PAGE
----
After the UK’s Brexit vote of June 2016, much of the attention—at least in legal circles—was focused on the Article 50 litigation. But, for all the debate, history is likely to see Miller as no more than a hallmark of a period of relative inactivity before the real reformation of the UK State begins. It is important for legal academics to now act as ‘futurologists’ prior to this reformation.
For a British Academy Conference on ‘Brexit and Human Rights’—organised by Dr Veronika Fikfak and held at the University of Cambridge —I have sought to produce a (tentative) piece of public law futurology in relation to administrative justice post-Brexit. The working paper is available here.
In the paper, I defend three propositions vis-à-vis administration in a post-Brexit context. Those propositions are:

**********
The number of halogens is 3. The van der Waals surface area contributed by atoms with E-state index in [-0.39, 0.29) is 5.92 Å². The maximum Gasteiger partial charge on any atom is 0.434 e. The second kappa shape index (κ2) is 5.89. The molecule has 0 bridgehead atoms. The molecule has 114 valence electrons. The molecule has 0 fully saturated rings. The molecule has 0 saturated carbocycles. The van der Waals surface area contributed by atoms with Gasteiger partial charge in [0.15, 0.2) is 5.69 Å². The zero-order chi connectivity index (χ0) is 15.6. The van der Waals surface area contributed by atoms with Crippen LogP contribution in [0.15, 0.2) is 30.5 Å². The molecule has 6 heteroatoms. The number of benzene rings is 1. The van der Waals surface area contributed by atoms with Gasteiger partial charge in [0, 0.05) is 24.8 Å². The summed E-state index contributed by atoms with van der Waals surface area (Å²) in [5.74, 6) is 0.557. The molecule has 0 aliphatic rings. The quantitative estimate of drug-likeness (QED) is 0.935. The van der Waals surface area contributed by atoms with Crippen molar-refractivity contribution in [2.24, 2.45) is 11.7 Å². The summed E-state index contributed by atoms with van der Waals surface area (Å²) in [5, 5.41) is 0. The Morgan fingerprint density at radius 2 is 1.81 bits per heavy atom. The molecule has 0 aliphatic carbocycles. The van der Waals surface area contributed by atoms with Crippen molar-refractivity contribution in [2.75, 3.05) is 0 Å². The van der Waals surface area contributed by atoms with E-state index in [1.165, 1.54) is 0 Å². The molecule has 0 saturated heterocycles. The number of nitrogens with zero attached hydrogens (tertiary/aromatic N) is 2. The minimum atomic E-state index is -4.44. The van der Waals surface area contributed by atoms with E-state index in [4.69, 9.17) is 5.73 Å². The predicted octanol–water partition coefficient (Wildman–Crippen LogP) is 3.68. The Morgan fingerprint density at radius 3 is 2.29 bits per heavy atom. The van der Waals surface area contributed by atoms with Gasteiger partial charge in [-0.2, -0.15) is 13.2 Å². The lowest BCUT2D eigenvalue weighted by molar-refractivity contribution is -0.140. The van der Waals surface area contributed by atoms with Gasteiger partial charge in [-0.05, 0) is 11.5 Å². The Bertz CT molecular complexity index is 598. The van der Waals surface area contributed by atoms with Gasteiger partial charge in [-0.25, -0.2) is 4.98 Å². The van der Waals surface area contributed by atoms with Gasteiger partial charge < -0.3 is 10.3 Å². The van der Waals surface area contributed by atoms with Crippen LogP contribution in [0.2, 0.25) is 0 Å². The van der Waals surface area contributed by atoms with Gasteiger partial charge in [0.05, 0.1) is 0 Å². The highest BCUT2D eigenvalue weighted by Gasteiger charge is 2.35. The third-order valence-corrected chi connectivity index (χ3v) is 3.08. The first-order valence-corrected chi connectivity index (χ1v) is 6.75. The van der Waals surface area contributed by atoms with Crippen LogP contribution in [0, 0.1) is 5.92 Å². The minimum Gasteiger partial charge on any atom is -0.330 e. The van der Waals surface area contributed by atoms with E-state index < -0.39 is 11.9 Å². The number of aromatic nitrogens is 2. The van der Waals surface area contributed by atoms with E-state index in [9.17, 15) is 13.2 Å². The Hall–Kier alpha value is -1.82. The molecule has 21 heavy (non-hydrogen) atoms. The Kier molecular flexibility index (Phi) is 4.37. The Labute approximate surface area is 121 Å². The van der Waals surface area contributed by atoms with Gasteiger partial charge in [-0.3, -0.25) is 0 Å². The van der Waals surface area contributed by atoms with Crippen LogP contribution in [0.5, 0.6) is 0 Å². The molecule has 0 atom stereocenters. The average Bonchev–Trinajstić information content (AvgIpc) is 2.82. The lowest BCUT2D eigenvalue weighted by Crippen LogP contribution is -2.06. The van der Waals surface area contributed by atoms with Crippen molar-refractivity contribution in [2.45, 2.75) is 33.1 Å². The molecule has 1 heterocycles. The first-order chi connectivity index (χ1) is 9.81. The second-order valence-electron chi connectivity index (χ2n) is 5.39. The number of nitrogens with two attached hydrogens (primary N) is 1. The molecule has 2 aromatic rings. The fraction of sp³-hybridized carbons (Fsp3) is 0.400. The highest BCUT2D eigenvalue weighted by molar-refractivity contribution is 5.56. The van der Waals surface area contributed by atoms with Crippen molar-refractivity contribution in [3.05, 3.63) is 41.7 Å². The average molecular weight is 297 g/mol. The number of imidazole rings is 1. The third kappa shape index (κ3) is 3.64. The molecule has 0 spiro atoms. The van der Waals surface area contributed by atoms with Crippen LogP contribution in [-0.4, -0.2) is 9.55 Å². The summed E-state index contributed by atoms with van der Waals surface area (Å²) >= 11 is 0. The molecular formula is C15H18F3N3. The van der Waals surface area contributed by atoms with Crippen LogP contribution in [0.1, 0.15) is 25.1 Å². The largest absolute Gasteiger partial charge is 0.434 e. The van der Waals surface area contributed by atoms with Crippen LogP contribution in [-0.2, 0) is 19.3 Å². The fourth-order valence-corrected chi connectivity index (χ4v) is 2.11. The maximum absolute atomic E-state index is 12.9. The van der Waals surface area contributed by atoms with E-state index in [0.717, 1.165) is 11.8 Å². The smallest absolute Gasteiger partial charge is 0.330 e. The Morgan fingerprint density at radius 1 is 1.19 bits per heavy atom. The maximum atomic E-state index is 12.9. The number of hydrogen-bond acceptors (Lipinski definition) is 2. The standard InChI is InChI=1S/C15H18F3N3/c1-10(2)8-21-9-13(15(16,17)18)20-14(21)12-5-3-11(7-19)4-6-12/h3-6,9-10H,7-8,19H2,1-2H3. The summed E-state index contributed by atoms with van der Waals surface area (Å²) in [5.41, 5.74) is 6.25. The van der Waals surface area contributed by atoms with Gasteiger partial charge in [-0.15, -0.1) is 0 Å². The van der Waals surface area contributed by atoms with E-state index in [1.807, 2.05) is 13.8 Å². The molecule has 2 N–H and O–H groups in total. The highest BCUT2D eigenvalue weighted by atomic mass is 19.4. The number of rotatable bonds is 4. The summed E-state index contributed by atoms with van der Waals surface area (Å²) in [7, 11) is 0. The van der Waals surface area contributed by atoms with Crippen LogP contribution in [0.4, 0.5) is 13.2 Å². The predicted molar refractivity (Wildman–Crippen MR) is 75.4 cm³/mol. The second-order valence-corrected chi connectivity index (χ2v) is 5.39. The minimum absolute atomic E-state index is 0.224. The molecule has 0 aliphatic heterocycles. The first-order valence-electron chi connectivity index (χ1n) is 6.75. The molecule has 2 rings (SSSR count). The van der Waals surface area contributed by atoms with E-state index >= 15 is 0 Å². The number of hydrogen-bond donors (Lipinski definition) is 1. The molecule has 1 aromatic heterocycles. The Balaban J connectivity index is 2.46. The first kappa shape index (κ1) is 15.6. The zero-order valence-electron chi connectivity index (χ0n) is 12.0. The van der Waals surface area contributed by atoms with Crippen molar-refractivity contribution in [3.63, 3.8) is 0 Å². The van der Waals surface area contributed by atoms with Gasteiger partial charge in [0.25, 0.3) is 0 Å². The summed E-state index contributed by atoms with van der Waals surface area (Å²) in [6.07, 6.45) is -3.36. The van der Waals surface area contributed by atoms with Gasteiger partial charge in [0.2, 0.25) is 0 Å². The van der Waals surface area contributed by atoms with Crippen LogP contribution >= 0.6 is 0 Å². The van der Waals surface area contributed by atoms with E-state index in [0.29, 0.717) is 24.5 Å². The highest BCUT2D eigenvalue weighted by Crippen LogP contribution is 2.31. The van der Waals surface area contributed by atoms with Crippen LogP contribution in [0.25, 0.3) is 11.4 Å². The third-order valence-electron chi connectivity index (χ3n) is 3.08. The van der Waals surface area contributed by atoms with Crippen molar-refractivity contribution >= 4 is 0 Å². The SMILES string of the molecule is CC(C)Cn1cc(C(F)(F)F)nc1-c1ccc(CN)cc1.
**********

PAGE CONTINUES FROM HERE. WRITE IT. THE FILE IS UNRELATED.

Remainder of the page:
- Brexit—whatever form the final ‘agreement’ takes and even if there is no agreement at all—will entail administrative branch reform. This reform is likely to be wide-ranging and fast-paced.
- During this post-Brexit administrative reform, there will be a greater risk to the individual.
- Given the environment of greater risk to the individual, there is cause for practical consideration to be given to how these risks may be reduced.
The upshot of this analysis is, I argue, that it is important that Brexit is be understood as a design problem facing the administrative justice system, and not only a conceptual reorientation of administrative law.
(This blog note is also available via the UK Administrative Justice Institute.)